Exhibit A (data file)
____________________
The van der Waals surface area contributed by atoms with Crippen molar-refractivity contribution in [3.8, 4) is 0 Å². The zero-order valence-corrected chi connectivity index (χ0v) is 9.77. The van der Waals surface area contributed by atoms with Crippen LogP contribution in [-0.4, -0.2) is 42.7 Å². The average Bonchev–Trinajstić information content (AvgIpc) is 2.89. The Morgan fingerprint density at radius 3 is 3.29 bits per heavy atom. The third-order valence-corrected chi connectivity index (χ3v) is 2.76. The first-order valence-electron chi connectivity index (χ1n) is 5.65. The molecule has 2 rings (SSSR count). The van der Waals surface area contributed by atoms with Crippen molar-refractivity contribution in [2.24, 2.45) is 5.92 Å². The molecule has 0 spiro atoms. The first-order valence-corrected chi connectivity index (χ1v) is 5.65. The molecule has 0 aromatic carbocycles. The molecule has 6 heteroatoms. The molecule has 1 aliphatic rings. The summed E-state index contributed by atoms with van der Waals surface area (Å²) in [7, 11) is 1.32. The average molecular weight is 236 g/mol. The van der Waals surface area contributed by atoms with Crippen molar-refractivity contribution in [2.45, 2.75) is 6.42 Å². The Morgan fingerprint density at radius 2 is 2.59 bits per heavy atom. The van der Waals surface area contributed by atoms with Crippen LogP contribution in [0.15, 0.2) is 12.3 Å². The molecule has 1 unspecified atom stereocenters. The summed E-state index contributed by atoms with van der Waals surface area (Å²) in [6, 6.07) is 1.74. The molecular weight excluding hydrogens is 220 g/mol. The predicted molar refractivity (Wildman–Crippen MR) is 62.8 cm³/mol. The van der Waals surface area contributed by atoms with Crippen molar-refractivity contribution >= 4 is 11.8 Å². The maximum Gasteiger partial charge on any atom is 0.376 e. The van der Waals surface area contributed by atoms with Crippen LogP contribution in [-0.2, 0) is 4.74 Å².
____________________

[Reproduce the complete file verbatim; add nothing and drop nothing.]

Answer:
The van der Waals surface area contributed by atoms with Crippen molar-refractivity contribution in [3.8, 4) is 0 Å². The zero-order valence-corrected chi connectivity index (χ0v) is 9.77. The van der Waals surface area contributed by atoms with Crippen LogP contribution in [-0.4, -0.2) is 42.7 Å². The average Bonchev–Trinajstić information content (AvgIpc) is 2.89. The Morgan fingerprint density at radius 3 is 3.29 bits per heavy atom. The third-order valence-corrected chi connectivity index (χ3v) is 2.76. The first-order valence-electron chi connectivity index (χ1n) is 5.65. The molecule has 2 rings (SSSR count). The van der Waals surface area contributed by atoms with Crippen molar-refractivity contribution in [2.24, 2.45) is 5.92 Å². The molecule has 0 spiro atoms. The first-order valence-corrected chi connectivity index (χ1v) is 5.65. The molecule has 0 aromatic carbocycles. The molecule has 6 heteroatoms. The molecule has 1 aliphatic rings. The summed E-state index contributed by atoms with van der Waals surface area (Å²) in [7, 11) is 1.32. The average molecular weight is 236 g/mol. The van der Waals surface area contributed by atoms with Crippen molar-refractivity contribution in [2.45, 2.75) is 6.42 Å². The Morgan fingerprint density at radius 2 is 2.59 bits per heavy atom. The van der Waals surface area contributed by atoms with Crippen LogP contribution in [0.15, 0.2) is 12.3 Å². The molecule has 1 unspecified atom stereocenters. The summed E-state index contributed by atoms with van der Waals surface area (Å²) in [6, 6.07) is 1.74. The molecular weight excluding hydrogens is 220 g/mol. The predicted molar refractivity (Wildman–Crippen MR) is 62.8 cm³/mol. The van der Waals surface area contributed by atoms with Crippen molar-refractivity contribution >= 4 is 11.8 Å². The maximum Gasteiger partial charge on any atom is 0.376 e. The van der Waals surface area contributed by atoms with Crippen LogP contribution in [-0.2, 0) is 4.74 Å².